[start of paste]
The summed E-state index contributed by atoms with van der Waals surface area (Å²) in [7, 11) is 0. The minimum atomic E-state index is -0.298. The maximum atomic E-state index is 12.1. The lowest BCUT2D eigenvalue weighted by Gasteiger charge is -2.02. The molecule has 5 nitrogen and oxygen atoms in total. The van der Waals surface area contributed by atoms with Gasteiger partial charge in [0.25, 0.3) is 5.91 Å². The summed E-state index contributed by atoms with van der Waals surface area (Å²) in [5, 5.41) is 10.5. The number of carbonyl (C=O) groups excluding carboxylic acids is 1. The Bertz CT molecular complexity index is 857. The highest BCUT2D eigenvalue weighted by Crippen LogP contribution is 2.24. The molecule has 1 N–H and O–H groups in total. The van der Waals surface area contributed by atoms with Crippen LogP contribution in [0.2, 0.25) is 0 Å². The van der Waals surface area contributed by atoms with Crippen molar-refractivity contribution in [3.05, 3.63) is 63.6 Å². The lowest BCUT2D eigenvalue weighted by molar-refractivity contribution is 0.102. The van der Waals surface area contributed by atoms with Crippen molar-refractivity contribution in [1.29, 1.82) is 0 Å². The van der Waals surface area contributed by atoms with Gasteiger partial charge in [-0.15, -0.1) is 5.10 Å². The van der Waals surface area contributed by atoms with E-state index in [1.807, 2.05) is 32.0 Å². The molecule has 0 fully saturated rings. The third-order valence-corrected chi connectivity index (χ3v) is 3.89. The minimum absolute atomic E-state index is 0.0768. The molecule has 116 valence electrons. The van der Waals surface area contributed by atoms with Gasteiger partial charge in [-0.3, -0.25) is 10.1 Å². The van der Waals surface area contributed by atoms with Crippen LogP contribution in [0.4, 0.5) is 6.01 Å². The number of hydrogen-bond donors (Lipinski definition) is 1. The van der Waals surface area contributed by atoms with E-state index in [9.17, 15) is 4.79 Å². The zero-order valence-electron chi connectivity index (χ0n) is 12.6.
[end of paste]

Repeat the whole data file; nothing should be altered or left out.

The summed E-state index contributed by atoms with van der Waals surface area (Å²) in [7, 11) is 0. The minimum atomic E-state index is -0.298. The maximum atomic E-state index is 12.1. The lowest BCUT2D eigenvalue weighted by Gasteiger charge is -2.02. The molecule has 5 nitrogen and oxygen atoms in total. The van der Waals surface area contributed by atoms with Gasteiger partial charge in [0.25, 0.3) is 5.91 Å². The summed E-state index contributed by atoms with van der Waals surface area (Å²) in [5, 5.41) is 10.5. The number of carbonyl (C=O) groups excluding carboxylic acids is 1. The Bertz CT molecular complexity index is 857. The highest BCUT2D eigenvalue weighted by Crippen LogP contribution is 2.24. The molecule has 1 N–H and O–H groups in total. The van der Waals surface area contributed by atoms with Crippen LogP contribution in [0.2, 0.25) is 0 Å². The van der Waals surface area contributed by atoms with Crippen molar-refractivity contribution in [3.05, 3.63) is 63.6 Å². The lowest BCUT2D eigenvalue weighted by molar-refractivity contribution is 0.102. The van der Waals surface area contributed by atoms with Crippen molar-refractivity contribution in [1.29, 1.82) is 0 Å². The van der Waals surface area contributed by atoms with Gasteiger partial charge in [-0.15, -0.1) is 5.10 Å². The van der Waals surface area contributed by atoms with E-state index in [1.807, 2.05) is 32.0 Å². The molecule has 0 fully saturated rings. The third-order valence-corrected chi connectivity index (χ3v) is 3.89. The minimum absolute atomic E-state index is 0.0768. The molecule has 116 valence electrons. The van der Waals surface area contributed by atoms with Gasteiger partial charge in [-0.3, -0.25) is 10.1 Å². The van der Waals surface area contributed by atoms with Crippen LogP contribution in [0.4, 0.5) is 6.01 Å². The number of hydrogen-bond donors (Lipinski definition) is 1. The van der Waals surface area contributed by atoms with E-state index in [9.17, 15) is 4.79 Å². The zero-order valence-electron chi connectivity index (χ0n) is 12.6.